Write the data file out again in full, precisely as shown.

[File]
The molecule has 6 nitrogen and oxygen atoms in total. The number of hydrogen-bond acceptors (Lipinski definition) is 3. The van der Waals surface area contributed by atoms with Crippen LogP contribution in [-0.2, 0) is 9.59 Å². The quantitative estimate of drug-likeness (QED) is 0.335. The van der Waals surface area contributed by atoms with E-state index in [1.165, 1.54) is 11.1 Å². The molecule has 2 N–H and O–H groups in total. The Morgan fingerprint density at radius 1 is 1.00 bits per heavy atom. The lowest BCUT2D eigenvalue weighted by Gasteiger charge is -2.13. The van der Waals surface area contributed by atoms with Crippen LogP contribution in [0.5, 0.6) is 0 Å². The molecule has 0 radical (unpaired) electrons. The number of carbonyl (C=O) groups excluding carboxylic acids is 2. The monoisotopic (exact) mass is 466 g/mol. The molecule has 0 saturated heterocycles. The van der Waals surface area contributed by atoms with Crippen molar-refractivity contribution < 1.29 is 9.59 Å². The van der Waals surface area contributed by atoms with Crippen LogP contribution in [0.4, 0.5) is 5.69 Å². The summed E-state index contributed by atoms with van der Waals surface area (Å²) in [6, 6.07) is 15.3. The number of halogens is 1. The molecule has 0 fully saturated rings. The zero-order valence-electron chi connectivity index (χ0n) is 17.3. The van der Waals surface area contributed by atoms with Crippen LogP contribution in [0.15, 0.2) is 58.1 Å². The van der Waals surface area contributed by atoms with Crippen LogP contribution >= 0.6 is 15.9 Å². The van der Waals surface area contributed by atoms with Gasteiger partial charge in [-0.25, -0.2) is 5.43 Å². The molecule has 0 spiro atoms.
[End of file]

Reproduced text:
The molecule has 6 nitrogen and oxygen atoms in total. The number of hydrogen-bond acceptors (Lipinski definition) is 3. The van der Waals surface area contributed by atoms with Crippen LogP contribution in [-0.2, 0) is 9.59 Å². The quantitative estimate of drug-likeness (QED) is 0.335. The van der Waals surface area contributed by atoms with E-state index in [1.165, 1.54) is 11.1 Å². The molecule has 2 N–H and O–H groups in total. The Morgan fingerprint density at radius 1 is 1.00 bits per heavy atom. The lowest BCUT2D eigenvalue weighted by Gasteiger charge is -2.13. The van der Waals surface area contributed by atoms with Crippen LogP contribution in [0.5, 0.6) is 0 Å². The molecule has 0 radical (unpaired) electrons. The number of carbonyl (C=O) groups excluding carboxylic acids is 2. The monoisotopic (exact) mass is 466 g/mol. The molecule has 0 saturated heterocycles. The van der Waals surface area contributed by atoms with Crippen molar-refractivity contribution < 1.29 is 9.59 Å². The van der Waals surface area contributed by atoms with Crippen LogP contribution in [0.4, 0.5) is 5.69 Å². The summed E-state index contributed by atoms with van der Waals surface area (Å²) in [6, 6.07) is 15.3. The number of halogens is 1. The molecule has 0 fully saturated rings. The zero-order valence-electron chi connectivity index (χ0n) is 17.3. The van der Waals surface area contributed by atoms with Crippen LogP contribution in [0.15, 0.2) is 58.1 Å². The van der Waals surface area contributed by atoms with Crippen LogP contribution >= 0.6 is 15.9 Å². The van der Waals surface area contributed by atoms with Gasteiger partial charge in [-0.25, -0.2) is 5.43 Å². The molecule has 0 spiro atoms.